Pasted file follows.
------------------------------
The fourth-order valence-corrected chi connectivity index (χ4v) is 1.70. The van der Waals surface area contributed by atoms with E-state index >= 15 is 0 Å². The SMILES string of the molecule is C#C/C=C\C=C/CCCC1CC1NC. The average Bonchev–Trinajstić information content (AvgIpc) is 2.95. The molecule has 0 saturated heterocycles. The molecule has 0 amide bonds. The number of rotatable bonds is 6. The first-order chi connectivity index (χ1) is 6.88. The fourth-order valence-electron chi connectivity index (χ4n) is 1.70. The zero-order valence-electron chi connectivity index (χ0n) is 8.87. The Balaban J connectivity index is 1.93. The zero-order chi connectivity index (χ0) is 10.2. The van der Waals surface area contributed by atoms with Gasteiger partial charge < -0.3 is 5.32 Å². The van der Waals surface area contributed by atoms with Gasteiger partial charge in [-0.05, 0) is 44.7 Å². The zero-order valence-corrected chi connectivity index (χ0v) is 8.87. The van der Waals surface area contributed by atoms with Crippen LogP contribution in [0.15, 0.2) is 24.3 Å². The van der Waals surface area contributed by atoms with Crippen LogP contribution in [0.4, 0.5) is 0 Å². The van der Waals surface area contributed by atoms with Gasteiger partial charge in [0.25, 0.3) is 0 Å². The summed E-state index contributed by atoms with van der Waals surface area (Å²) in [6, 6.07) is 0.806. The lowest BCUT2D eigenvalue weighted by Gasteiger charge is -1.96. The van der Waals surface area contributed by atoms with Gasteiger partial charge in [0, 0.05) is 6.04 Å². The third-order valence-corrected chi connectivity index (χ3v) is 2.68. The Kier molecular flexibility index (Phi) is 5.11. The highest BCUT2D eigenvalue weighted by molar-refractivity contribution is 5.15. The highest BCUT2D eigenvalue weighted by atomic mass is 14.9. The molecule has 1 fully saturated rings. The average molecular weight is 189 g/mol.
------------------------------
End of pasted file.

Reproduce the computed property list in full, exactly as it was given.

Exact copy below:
The fourth-order valence-corrected chi connectivity index (χ4v) is 1.70. The van der Waals surface area contributed by atoms with E-state index >= 15 is 0 Å². The SMILES string of the molecule is C#C/C=C\C=C/CCCC1CC1NC. The average Bonchev–Trinajstić information content (AvgIpc) is 2.95. The molecule has 0 saturated heterocycles. The molecule has 0 amide bonds. The number of rotatable bonds is 6. The first-order chi connectivity index (χ1) is 6.88. The fourth-order valence-electron chi connectivity index (χ4n) is 1.70. The zero-order valence-electron chi connectivity index (χ0n) is 8.87. The Balaban J connectivity index is 1.93. The zero-order chi connectivity index (χ0) is 10.2. The van der Waals surface area contributed by atoms with Gasteiger partial charge < -0.3 is 5.32 Å². The van der Waals surface area contributed by atoms with Gasteiger partial charge in [-0.05, 0) is 44.7 Å². The zero-order valence-corrected chi connectivity index (χ0v) is 8.87. The van der Waals surface area contributed by atoms with Crippen LogP contribution in [0.15, 0.2) is 24.3 Å². The van der Waals surface area contributed by atoms with Crippen LogP contribution in [0.4, 0.5) is 0 Å². The van der Waals surface area contributed by atoms with Gasteiger partial charge in [0.25, 0.3) is 0 Å². The summed E-state index contributed by atoms with van der Waals surface area (Å²) in [6, 6.07) is 0.806. The lowest BCUT2D eigenvalue weighted by Gasteiger charge is -1.96. The van der Waals surface area contributed by atoms with Gasteiger partial charge in [0, 0.05) is 6.04 Å². The third-order valence-corrected chi connectivity index (χ3v) is 2.68. The Kier molecular flexibility index (Phi) is 5.11. The highest BCUT2D eigenvalue weighted by molar-refractivity contribution is 5.15. The highest BCUT2D eigenvalue weighted by atomic mass is 14.9. The molecule has 1 fully saturated rings. The average molecular weight is 189 g/mol.